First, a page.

in spirit, turbulent in action, the backwoodsmen revolted not
only against excessive taxes, dishonest sheriffs, and
extortionate fees, but also against the rapacious practices of
the agents of Lord Granville. These agents industriously picked
flaws in the titles to the lands in Granville’s proprietary upon
which the poorer settlers were seated; and compelled them to pay
for the land if they had not already done so, or else to pay the
fees twice over and take out a new patent as the only remedy of
the alleged defect in their titles. In Mecklenburg County the
spirit of backwoods revolt flamed out in protest against the
proprietary agents. Acting under instructions to survey and close
bargains for the lands or else to eject those who held them,
Henry Eustace McCulloh, in February, 1765, went into the county
to call a reckoning. The settlers, many of whom had located
without deeds, indignantly retorted by offering to buy only at
their own prices, and forbade the surveyors to lay out the
holdings when this smaller price was declined. They not only
terrorized into acquiescence those among them who were willing to
pay the amount charged for the lands, but also openly declared
that they would resist by force any sheriff in ejectment
proceedings. On May 7th an outbreak occurred; and a mob, led by
Thomas Polk, set upon John Frohock, Abraham Alexander, and
others, as they were about to survey a parcel of land, and gave
them a severe thrashing, even threatening the young McCulloh with

The choleric backwoodsmen, instinctively in agreement with
Francis Bacon, considered revenge as a sort of wild justice.
Especial objects of their animosity were the brothers Frohock,
John and Thomas, the latter clerk of the court at Salisbury, and
Edmund Fanning, a cultured gentleman-adventurer, associate
justice of the superior court. So rapacious and extortionate were
these vultures of the courts who preyed upon the vitals of the
common people, that they were savagely lampooned by Rednap
Howell, the backwoods poet-laureate of the Regulation. The temper
of the back country is well caught in Howell’s lines anent this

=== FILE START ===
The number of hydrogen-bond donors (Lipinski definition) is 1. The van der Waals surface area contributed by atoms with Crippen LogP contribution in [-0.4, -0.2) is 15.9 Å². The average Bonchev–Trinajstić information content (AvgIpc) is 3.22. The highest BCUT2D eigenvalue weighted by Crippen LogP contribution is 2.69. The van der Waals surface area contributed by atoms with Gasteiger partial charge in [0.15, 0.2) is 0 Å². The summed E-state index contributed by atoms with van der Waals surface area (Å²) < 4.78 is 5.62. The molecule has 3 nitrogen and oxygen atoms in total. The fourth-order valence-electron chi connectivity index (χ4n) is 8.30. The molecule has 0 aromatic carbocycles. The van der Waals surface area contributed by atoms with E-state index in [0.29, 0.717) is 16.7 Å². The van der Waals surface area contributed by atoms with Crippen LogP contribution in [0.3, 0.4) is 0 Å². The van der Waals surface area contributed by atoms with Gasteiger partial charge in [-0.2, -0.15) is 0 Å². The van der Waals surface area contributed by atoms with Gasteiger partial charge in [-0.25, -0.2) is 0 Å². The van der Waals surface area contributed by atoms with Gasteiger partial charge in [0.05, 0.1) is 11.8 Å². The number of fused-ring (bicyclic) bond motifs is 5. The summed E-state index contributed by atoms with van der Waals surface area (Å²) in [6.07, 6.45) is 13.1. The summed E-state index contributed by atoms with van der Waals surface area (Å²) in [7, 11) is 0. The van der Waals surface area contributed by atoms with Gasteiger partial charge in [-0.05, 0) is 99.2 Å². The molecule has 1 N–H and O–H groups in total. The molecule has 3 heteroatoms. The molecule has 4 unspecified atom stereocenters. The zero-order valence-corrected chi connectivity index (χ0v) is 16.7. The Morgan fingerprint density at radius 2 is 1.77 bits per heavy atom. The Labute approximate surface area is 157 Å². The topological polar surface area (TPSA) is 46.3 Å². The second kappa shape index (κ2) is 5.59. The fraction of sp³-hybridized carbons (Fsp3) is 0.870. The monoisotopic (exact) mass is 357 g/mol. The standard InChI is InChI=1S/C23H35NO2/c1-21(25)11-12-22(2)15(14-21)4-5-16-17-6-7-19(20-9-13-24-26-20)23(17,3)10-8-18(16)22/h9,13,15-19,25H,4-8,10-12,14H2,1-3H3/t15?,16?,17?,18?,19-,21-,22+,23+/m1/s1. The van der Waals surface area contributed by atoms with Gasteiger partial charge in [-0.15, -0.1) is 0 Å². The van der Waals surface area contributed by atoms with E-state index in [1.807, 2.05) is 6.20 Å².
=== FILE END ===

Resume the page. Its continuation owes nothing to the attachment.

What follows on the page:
early American “grafter”, the favorite of the royal governor:

When Fanning first to Orange came,
He looked both pale and wan;
An old patched coat was on his back,
An old mare he rode on.

Both man and mare wan’t worth five pounds,
As I’ve been often told;
But by his civil robberies,
He’s laced his coat with gold.

The germs of the great westward migration in the coming decade
were thus working among the people of the back country. If the
tense nervous energy of the American people is the transmitted
characteristic of the border settlers, who often slept with
loaded rifle in hand in grim expectation of being awakened by the
hideous yells, the deadly tomahawk, and the lurid firebrand of
the savage, the very buoyancy of the national character is in
equal measure “traceable to the free democracy founded on a
freehold inheritance of land.” The desire for free land was the
fundamental factor in the development of the American democracy.
No colony exhibited this tendency more signally than did North
Carolina in the turbulent days of the Regulation. The North
Carolina frontiersmen resented the obligation to pay quit-rents
and firmly believed that the first occupant of the soil had an
indefeasible right to the land which he had won with his rifle
and rendered productive by the implements of toil. Preferring the
dangers of the free wilderness to the paying of tribute to
absentee landlords and officials of an intolerant colonial
government, the frontiersman found title in his trusty rifle
rather than in a piece of parchment, and was prone to pay his
obligations to the owner of the soil in lead rather than in gold.

CHAPTER XII. Watauga–Haven of Liberty

The Regulators despaired of seeing better times and therefore
quitted the Province. It is said 1,500 departed since the Battle
of Alamance and to my knowledge a great many more are only